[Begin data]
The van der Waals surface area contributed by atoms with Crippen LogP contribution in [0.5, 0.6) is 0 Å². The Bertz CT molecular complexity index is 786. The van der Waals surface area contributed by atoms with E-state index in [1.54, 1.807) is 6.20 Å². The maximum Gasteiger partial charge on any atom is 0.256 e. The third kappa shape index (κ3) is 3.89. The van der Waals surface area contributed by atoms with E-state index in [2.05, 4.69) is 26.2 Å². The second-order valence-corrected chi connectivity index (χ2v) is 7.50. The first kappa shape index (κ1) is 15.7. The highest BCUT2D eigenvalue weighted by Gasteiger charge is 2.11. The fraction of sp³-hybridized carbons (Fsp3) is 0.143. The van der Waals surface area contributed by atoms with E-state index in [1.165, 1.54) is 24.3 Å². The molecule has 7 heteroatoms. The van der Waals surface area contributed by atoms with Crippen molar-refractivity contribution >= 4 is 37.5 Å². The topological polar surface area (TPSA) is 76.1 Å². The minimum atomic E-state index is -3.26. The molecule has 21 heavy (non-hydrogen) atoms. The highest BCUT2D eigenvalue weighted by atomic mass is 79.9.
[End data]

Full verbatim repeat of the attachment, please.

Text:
The van der Waals surface area contributed by atoms with Crippen LogP contribution in [0.5, 0.6) is 0 Å². The Bertz CT molecular complexity index is 786. The van der Waals surface area contributed by atoms with E-state index in [1.54, 1.807) is 6.20 Å². The maximum Gasteiger partial charge on any atom is 0.256 e. The third kappa shape index (κ3) is 3.89. The van der Waals surface area contributed by atoms with E-state index in [2.05, 4.69) is 26.2 Å². The second-order valence-corrected chi connectivity index (χ2v) is 7.50. The first kappa shape index (κ1) is 15.7. The highest BCUT2D eigenvalue weighted by Gasteiger charge is 2.11. The fraction of sp³-hybridized carbons (Fsp3) is 0.143. The van der Waals surface area contributed by atoms with E-state index in [1.165, 1.54) is 24.3 Å². The molecule has 7 heteroatoms. The van der Waals surface area contributed by atoms with Crippen molar-refractivity contribution >= 4 is 37.5 Å². The topological polar surface area (TPSA) is 76.1 Å². The minimum atomic E-state index is -3.26. The molecule has 21 heavy (non-hydrogen) atoms. The highest BCUT2D eigenvalue weighted by atomic mass is 79.9.